What a beautiful name for a
parish! There is music in it for almost any ear. How sweetly it Must fall on
the cars of exiles in distant lands, such as New Zealand, in the far south
and British Columbia, in the far west! The natives of Kinlochbervie,
wherever they wander, carry with them the music of the name as part of
Kinlochbervie ! How did the
parish come to be so called? What is the source and meaning of the name? Can
we trace its derivation? We may. At one time this part of the country was
called "An Ceathramh Garbh," that is, The Rough Quarter. Sir Alexander
Gordon, writing in the seventeenth century, said: "It is all rough with
wood, mountains, and tractless paths, and incapable of being tilled or
bearing crops, except in a very few places." As it was unsuitable for
cultivation it was given up to the rearing of goats, cattle, and horses. The
gearrons of Eddrachillis were famous in those days, and are held by some to
have been the sires of the modern Shetland ponies. Then, as now, people took
pride in their stock. In this district there was a famous herd of golden
cattle, the steading of which was where the church and manse now stand—an
Leathad Ban. The lake is called to this day, Loch-innis-nam-ba-bhuidhe,
meaning, the lake by which the yellow herd graze. The little village that
grew up at the end of the lake, between it and the sea, was called
Ceann-loch-nam -buar-bhuidhe. English speakers, who did not understand the
meaning of the word, were in too great a hurry to waste breath on so long a
compound, and called it Kin-loch-her-vie. We seldom find a Gaelic place-name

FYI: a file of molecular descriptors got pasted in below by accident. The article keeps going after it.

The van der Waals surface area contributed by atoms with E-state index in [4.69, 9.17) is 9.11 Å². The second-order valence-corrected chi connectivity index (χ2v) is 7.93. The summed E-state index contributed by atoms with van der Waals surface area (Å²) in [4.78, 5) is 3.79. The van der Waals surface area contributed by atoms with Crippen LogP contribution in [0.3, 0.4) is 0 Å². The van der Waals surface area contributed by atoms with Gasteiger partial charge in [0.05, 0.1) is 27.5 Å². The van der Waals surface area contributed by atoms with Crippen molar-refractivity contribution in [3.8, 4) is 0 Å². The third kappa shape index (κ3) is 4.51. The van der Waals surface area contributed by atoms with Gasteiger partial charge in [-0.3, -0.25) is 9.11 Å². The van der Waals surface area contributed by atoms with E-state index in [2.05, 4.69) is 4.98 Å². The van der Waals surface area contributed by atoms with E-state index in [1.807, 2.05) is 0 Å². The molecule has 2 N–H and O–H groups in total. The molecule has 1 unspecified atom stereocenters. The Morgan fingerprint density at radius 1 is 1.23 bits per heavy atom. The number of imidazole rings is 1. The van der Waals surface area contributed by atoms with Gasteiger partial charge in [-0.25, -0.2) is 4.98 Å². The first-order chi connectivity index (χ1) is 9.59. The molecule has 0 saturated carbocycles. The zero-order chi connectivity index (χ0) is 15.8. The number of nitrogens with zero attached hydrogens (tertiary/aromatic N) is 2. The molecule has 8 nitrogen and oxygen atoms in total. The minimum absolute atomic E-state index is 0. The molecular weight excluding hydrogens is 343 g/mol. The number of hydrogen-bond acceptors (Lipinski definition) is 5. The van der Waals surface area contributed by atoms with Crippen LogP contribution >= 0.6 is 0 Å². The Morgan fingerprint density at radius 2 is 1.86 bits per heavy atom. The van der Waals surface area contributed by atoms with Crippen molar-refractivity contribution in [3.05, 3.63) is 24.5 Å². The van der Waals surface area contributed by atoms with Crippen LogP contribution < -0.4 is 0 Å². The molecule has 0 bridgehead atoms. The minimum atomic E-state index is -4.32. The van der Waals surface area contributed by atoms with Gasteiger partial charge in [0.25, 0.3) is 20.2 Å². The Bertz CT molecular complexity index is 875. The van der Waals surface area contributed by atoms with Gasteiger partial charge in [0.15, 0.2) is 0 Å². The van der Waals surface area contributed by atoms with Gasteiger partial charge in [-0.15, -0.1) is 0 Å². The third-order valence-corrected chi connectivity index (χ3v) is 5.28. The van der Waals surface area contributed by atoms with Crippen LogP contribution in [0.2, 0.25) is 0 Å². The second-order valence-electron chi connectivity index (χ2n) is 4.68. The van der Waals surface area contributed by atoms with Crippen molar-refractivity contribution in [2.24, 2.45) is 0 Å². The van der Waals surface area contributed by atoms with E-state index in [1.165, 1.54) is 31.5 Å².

improved by being anglicised, but in this case we have both the name and its
meaning euphoniously preserved.
The ecclesiastical parish is
composed of two parts cut off from the parishes of Eddrachillis and Durness.
In 1826 it was formed into the quoad sacra parish of Kinlochbervie.
Its boundary runs by
Geisgeach Bay, by the river and lake of that name, to the top of Beinn Dearg
Bheag, through Bealach Coire na Caoidh, to the top of Craig Riabhach and
Meall na Moine, by the foot of Farmheall to Alit na Guaille, thence in
almost a straight line to the top of Cnoc a Mhadaidh and Foinne-Bheinn,
across Beallach-na-Feidhe to Meall Horn (Meall a Chuirn), along the bank of
Allt-a-Chuirn to Ardachullinn, and to where An Earrachd joins Loch Stack.
Loch Stack and Laxford river form the southern boundary to Loch Laxford.
The area of the parish is
roughly about 270 square miles, and is probably the most picturesque in the
world. It is dotted throughout with fresh water lakes to the number of over
150. These with scarcely an exception abound in brown trout. The principal
harbours are Loch Laxford (salmon fiord), Loch Inchard (the high peninsula),
and Loch Claise (the hollow).
There are many little spots
in which the eye of the artist .finds exquisite beauty. But there are also
scenes that cannot fail to appeal to anyone. Take, for example, the view
from Beallach-Tigh-Fionghal, looking east and south-east. A glorious range
of majestic mountains, not surpassed by any in Scotland, meets the eye. They
overawe and uplift the soul. One can stand there and worship before agelong
proofs of a Presence that is Divine. Foinne Bheinn is 2,980 ft. high, Meall
a Chuirn 2,548, Arkill 2,560, Stack 2,364. Then the mountains of Assynt,
Glasbheinn, Cuinneag, Canisp, and Suilbheinn, stand in the distance all clad
in heaven's blue, reflecting every change on the sky, yet remaining'
unchanged throughout the ages.
Foinnbheinn, Meall Horn, and
Arkill, are famous for that sport of kings, deer stalking. Sir Robert
Gordon, writing in the seventeenth century, said, "In the Dirimore there is
a hill called Arkill; all the deir that are bred therein, or hant within
that hill, have forked tails, thrie inches long, whereby they are easily
known and discerned from all other deir."
Mr. A. Stewart, writing in
the New Statistical Account, in 1840, says, "The description thus given of
the deer having forked tails is still applicable." This legend has gone
abroad as a phenomenon peculiar to this part of the country. Modern deer
stalkers are of opinion "that the fork-tail stag is really an old stag that